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Images, from top down, left to right: Sassenstraat,
Grote Markt, Museum de Fundatie, Luttekestraat,
and the Binnenstad
Location in Overijssel
|• Body||Municipal council|
|• Mayor||Henk Jan Meijer (VVD)|
|• Municipality||119.36 km2 (46.09 sq mi)|
|• Land||111.38 km2 (43.00 sq mi)|
|• Water||7.98 km2 (3.08 sq mi)|
|Elevation||4 m (13 ft)|
|• Density||1,130/km2 (2,900/sq mi)|
|Time zone||UTC+1 (CET)|
|• Summer (DST)||UTC+2 (CEST)|
Zwolle (Dutch: [ˈzʋɔlə] (listen)) is a city and municipality in the northeastern Netherlands serving as Overijssel's capital. With a population of 125,806, it is the second-largest municipality of the province after Enschede.
|Source: Lourens & Lucassen 1997, pp. 83–84|
Archaeological findings indicate that the area surrounding Zwolle has been inhabited for a long time. A woodhenge that was found in the Zwolle-Zuid suburb in 1993 was dated to the Bronze Age period. During the Roman era, the area was inhabited by Salian Franks.
The modern city was founded around 800 CE by Frisian merchants and troops of Charlemagne. The name Zwolle is derived from the word Suolle, which means "hill" (cf. the English cognate verb "to swell"). This refers to an incline in the landscape between the four rivers surrounding the city, IJssel, Vecht, Aa and Zwarte Water. The hill was the only piece of land that would remain dry during the frequent floodings of the rivers. Zwolle was established on that incline.
A document mentions the existence of a parish church dedicated to St Michael. That church, the Grote or Sint Michaëlskerk (big or Saint Michael Church), was renovated in the first half of the 15th century and exists to this day. The church contains a richly carved pulpit, the work of Adam Straes van Weilborch (about 1620), some good carving and an exquisite organ (1721).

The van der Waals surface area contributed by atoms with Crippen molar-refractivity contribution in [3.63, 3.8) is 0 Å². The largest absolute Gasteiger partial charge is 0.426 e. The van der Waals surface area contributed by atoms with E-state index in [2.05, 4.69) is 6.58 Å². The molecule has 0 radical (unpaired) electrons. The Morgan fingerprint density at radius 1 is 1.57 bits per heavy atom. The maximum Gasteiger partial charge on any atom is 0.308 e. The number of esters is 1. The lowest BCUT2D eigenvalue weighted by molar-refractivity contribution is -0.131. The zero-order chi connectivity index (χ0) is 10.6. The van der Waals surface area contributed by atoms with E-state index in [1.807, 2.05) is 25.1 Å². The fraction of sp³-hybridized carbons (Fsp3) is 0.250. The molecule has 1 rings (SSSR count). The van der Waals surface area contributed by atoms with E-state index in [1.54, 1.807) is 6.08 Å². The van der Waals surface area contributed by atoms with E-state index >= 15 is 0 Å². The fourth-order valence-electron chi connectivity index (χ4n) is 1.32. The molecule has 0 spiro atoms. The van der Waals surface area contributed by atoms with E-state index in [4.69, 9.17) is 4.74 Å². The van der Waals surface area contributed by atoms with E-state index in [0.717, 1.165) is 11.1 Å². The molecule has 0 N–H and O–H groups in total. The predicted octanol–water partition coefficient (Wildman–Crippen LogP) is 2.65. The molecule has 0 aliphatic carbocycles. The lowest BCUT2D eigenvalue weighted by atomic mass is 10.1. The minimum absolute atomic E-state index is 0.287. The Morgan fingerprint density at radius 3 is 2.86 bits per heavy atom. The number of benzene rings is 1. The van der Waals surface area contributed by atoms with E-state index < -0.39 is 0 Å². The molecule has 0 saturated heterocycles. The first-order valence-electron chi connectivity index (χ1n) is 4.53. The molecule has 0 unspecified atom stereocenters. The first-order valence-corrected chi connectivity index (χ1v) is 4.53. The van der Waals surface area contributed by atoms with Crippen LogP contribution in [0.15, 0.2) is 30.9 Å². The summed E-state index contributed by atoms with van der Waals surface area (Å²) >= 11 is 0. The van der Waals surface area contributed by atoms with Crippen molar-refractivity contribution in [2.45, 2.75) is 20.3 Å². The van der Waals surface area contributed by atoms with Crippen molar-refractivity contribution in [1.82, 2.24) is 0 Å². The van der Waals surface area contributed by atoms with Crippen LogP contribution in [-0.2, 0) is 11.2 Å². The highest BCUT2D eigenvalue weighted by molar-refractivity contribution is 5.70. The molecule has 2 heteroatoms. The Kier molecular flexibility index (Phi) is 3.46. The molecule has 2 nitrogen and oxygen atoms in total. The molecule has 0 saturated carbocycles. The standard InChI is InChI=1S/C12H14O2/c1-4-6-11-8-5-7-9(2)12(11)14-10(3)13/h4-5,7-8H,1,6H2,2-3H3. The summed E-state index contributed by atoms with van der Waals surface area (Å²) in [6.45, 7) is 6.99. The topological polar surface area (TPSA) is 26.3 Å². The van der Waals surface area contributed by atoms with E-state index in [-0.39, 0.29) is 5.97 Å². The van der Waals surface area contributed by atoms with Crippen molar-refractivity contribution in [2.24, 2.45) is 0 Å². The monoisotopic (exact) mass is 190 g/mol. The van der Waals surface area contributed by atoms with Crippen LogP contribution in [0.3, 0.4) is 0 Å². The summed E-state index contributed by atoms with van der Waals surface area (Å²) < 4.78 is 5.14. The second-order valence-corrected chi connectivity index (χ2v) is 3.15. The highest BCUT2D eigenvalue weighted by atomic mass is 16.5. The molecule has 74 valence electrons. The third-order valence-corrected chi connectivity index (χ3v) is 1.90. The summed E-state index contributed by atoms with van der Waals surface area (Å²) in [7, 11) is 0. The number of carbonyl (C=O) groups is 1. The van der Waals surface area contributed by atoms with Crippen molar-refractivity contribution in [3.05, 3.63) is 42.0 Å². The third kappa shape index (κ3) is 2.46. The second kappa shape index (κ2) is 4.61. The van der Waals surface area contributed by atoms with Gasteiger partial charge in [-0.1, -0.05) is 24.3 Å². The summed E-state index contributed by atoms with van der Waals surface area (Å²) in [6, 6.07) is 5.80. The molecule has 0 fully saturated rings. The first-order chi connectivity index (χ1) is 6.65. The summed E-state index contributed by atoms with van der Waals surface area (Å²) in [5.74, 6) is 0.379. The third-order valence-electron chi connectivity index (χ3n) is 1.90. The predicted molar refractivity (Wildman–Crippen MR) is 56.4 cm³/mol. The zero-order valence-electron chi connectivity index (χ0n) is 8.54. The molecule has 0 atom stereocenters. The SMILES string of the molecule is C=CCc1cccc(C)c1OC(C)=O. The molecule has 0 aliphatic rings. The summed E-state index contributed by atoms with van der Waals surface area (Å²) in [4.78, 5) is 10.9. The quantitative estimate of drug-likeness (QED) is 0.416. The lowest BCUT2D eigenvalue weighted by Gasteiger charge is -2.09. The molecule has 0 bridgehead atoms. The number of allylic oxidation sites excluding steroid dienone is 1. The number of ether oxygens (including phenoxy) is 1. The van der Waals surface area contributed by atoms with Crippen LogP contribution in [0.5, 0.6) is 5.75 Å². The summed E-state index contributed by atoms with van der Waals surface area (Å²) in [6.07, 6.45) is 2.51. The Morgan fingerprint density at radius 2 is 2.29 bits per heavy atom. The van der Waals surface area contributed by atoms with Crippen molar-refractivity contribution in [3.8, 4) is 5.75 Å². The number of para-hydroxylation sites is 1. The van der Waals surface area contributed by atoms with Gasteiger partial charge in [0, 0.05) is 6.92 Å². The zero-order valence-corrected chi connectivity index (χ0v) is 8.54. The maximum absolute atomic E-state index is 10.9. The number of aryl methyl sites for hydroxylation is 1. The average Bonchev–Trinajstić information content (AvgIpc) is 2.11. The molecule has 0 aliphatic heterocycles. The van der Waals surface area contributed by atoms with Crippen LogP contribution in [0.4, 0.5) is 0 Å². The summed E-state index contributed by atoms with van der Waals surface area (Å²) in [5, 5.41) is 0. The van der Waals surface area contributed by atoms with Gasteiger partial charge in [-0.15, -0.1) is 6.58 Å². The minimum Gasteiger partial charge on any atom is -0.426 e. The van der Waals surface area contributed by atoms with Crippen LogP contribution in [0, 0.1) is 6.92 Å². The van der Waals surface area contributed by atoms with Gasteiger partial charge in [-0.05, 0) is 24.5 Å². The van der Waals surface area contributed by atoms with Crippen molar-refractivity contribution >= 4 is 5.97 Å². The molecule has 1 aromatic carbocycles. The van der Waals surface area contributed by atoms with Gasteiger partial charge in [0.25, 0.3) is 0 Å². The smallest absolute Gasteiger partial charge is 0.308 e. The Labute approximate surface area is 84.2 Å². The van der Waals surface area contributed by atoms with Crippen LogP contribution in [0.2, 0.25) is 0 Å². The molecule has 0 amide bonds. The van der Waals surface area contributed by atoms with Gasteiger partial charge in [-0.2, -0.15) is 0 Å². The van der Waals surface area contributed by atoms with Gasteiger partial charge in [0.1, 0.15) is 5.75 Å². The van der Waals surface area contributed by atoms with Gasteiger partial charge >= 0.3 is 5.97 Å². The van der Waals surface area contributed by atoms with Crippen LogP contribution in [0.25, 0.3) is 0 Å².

On August 31, 1230, the bishop of Utrecht granted Zwolle city rights. Zwolle became a member of the Hanseatic league in 1294, and in 1361 joined the war between the Hanseatic League and Valdemar IV of Denmark. In the 1370 Treaty of Stralsund that ended the war, Zwolle was awarded a vitte, a trade colony, in Scania, then part of Denmark. Zwolle's golden age came in the 15th century. Between 1402 and 1450, the city's Gross Regional Product multiplied by about six.
Zwolle was also, with Deventer, one of the centers of the Brethren of the Common Life, a monastic movement. 5 km (3 mi) from Zwolle, on a slight eminence called the Agnietenberg, (hill of St Agnes), once stood the Augustinian convent in which Thomas à Kempis spent the greatest part of his life and died (in 1471).
At least as early as 1911, Zwolle had a considerable trade by river, a large fish market, and the most important cattle market in the Netherlands after Rotterdam. The more important industries comprised cotton manufactures, iron works, boat-building, dyeing and bleaching, tanning, rope-making, and salt-making.
Citizens of Zwolle are colloquially known as Blauwvingers (Bluefingers). This dates back to 1682, when the St Michael's church tower collapsed. The authorities were strapped for cash and saw no option but to sell the church bells to neighbouring city Kampen. To make sure that Kampen would not make too much profit from the deal, the local authorities asked a high price for the church bells. Kampen accepted, yet after the arrival of the bells it became clear, they were too damaged to be played. In revenge, Kampen paid in copper coins of four duiten (the equivalent of two-and-a-half cents). Zwolle distrusted Kampen and wanted to be sure they truly paid the entire price. After the rigorous counting of this vast amount of money, their fingers had turned blue from the copper.
Besides the Grote or Sint Michaëlskerk (the latter which houses a majestic Baroque organ built by Arp Schnitger), there are several other historic monuments in Zwolle. The Roman Catholic Onze Lieve Vrouwe ten Hemelopneming-basilica (Our Lady Ascension) dates back to 1399. The church tower, called Peperbus (pepperbox), is one of the tallest and most famous church towers in the Netherlands. The modernized town hall was originally built in 1448.